I walk into a restroom without knowing what to expect. Depending completely on the location of the particular restroom, or who cleans it, or on the phase of the moon, maybe… this could be a common experience or one of great discomfort. My goal with this post is hopefully not to gross you out, but to delve a bit deeper into the meaning of a commonplace occurrence.
In the states, going to the bathroom means nothing. It takes a few minutes, and in any public place, there aren’t any greater concerns. If for some reason something is out of order, one could bring it up with an employee of the establishment, and it would likely be fixed on the spot. The scenario in Eastern Europe is very different, even in the heart of a major city like Sarajevo. There’s a chance that you’d encounter a restroom that is kept up just like a typical US or Western restroom, but there’s also a chance that any number of things would be missing. I go through a checklist in my head. First, I grab the pack of Kleenex that I keep with me at all times. If there’s toilet paper in the bathroom, that’s a total bonus. Then, there may or may not be a working sink, soap, a hand dryer or paper towels, and a trash bin. It is a very rare occasion when all of these things are present in the same restroom, whether in a hostel or at the organization where I’m interning.
This all seems a bit menial to talk about, but I’m discovering that it’s necessary for me to realize that it’s not necessary for me to have all of these things. I’ve come to this realization before, whether it was while I was studying in Hungary, or just while I was camping. I think that this is maybe where I’d insert a line about “people who never have as much as I have on a daily basis,” but today, I don’t need to feel guilty. I can gather meaning from simply noticing differences in ways of living. We can mark these things on a value spectrum from “better” to “worse” but I find that dichotomies are often unnecessary because there are so many other factors to be considered. I thought there might be some kind of conclusion at the end of this blog, but I’m realizing as I write, that sometimes it’s better to leave things up in the air. To raise questions without necessarily……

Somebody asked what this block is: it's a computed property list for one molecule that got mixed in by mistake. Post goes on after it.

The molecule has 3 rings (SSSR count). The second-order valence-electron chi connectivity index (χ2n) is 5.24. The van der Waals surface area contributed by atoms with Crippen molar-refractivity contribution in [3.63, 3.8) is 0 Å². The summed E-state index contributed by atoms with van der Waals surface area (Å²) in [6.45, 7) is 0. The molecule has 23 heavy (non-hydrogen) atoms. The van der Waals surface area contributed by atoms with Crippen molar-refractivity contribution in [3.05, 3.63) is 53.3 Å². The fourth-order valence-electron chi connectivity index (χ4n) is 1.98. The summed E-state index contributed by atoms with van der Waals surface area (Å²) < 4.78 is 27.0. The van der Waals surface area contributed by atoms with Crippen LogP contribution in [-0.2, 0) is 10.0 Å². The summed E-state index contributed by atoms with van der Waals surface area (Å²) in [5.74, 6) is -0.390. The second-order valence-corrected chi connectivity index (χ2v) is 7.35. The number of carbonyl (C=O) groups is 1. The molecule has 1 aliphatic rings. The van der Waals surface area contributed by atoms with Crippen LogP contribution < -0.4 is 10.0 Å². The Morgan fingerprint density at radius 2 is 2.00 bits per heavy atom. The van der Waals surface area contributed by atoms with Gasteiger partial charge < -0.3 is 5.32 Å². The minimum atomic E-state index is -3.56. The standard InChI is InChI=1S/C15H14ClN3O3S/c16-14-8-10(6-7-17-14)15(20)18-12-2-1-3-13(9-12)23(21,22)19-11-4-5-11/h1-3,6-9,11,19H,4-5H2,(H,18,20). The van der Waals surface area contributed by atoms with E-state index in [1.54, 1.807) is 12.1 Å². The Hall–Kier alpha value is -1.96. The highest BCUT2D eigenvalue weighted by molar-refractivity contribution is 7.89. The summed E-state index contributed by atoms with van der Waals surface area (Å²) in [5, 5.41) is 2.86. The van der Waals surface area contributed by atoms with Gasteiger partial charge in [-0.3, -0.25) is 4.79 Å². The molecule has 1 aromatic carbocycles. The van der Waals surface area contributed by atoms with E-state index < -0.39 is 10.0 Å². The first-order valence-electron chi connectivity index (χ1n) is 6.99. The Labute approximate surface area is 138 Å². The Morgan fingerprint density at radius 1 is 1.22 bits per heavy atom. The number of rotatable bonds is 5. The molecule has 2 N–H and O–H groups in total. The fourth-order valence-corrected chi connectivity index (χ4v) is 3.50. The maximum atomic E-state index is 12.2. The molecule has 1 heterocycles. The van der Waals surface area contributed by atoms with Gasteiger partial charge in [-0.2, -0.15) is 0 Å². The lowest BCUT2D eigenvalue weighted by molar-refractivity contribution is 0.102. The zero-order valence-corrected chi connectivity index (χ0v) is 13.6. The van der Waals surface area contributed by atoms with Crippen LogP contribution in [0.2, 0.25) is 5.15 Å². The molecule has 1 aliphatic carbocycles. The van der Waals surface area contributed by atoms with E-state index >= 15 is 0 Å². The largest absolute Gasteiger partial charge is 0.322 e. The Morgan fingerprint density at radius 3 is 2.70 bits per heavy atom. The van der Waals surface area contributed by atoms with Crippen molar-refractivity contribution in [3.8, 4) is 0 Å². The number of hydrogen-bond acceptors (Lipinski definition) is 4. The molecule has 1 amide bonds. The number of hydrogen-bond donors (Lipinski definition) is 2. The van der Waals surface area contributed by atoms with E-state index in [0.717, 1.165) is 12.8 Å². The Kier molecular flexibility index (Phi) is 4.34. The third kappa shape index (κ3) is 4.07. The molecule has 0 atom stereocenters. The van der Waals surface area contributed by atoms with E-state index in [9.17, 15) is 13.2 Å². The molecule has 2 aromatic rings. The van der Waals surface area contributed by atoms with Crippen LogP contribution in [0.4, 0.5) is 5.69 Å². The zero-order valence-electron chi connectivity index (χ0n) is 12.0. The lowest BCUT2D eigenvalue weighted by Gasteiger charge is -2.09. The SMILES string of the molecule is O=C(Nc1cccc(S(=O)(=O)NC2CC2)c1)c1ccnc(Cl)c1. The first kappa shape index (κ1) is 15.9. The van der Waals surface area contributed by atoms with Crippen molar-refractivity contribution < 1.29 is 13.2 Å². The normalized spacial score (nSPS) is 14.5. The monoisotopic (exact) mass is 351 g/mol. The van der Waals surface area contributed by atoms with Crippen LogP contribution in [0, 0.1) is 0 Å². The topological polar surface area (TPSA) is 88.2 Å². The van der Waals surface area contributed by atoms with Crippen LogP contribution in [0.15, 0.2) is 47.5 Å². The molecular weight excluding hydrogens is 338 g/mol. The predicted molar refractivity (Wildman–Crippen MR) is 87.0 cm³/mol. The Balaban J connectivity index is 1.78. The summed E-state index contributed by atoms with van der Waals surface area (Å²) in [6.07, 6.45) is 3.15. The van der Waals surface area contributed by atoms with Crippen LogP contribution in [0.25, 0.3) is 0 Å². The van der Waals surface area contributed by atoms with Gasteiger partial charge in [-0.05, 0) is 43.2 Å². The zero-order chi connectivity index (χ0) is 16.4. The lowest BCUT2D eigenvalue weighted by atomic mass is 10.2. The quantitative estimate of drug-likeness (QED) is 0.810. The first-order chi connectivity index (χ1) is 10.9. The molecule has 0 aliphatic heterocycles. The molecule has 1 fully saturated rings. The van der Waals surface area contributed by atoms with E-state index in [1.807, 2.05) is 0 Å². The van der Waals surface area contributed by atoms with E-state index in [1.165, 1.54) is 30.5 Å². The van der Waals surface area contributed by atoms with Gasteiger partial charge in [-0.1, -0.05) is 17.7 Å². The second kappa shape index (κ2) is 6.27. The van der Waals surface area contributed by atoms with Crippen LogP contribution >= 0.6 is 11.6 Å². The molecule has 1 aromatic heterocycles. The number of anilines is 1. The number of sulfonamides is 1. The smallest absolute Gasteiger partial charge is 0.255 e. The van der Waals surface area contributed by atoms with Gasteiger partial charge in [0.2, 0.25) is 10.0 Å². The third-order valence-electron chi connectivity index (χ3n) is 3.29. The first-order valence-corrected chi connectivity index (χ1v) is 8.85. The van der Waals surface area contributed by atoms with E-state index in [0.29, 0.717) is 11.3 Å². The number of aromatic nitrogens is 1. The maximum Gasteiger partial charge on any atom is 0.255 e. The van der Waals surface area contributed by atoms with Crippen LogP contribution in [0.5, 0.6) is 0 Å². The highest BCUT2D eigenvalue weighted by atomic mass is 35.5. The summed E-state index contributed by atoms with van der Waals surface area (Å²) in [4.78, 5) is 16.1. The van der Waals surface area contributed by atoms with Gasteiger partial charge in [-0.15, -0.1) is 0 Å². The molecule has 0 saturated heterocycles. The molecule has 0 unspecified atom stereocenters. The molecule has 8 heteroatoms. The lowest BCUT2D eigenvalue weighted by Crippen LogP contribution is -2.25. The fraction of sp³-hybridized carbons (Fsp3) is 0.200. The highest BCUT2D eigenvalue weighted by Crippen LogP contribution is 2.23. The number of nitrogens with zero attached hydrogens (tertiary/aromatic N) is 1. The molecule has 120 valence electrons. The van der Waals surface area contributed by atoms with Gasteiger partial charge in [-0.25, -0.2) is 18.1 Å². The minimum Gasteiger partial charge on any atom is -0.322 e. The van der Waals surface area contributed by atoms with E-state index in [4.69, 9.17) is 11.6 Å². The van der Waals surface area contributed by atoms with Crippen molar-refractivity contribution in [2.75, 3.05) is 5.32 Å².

The honeymoon phase is over. This is neither good nor bad; living in a different country and culture is exciting at first, and then inevitably becomes something… less than exciting. In some ways, falling into this routine is comfortable. I feel nervous thinking about leaving Sarajevo, because I feel that I’ve found my niche here now; I have so much that I’d still like to do and leaving would be another change I’d have to adjust to. Going back to the states will mean the beginning of another quarter of learning, reuniting with my cohort in the International Disaster Psychology program and hearing about all of their summer experiences abroad. I’ll get to have my own room again, in my nice quiet apartment and I’d be able to cook with ingredients that are familiar to me and easily accessible. That said, I’ll be giving up living with my two fantastic roomies here. I’ll miss out on going to the market and buy the freshest ingredients possible, from the people who grew them, at extreeeemely reasonable prices. And I’m definitely going to miss hearing the Macklemore “Thrift Shop” and “Can’t Hold Us” remixes from the bar next door every hour. I wouldn’t be able to go up on the hill and watch the sunset and listen to the call to prayer, or have tea at Hussein’s comfy tea shop. But more than these things I’ll miss the relationships I’ve formed with people here. I’ll miss the heartfelt conversations I’ve had with Belma, Nadja, Nehru, Minela, Maja, Hasan, and Maria.
Looking at what I’ve written above, this was unknowingly, a bit of an exercise in gratitude for me. I realize how I’ve become attached to my little part of this fascinating place, and I’m still not done listening to friends’ stories and gaining an understanding of what happened here and how that affects Bosnians today.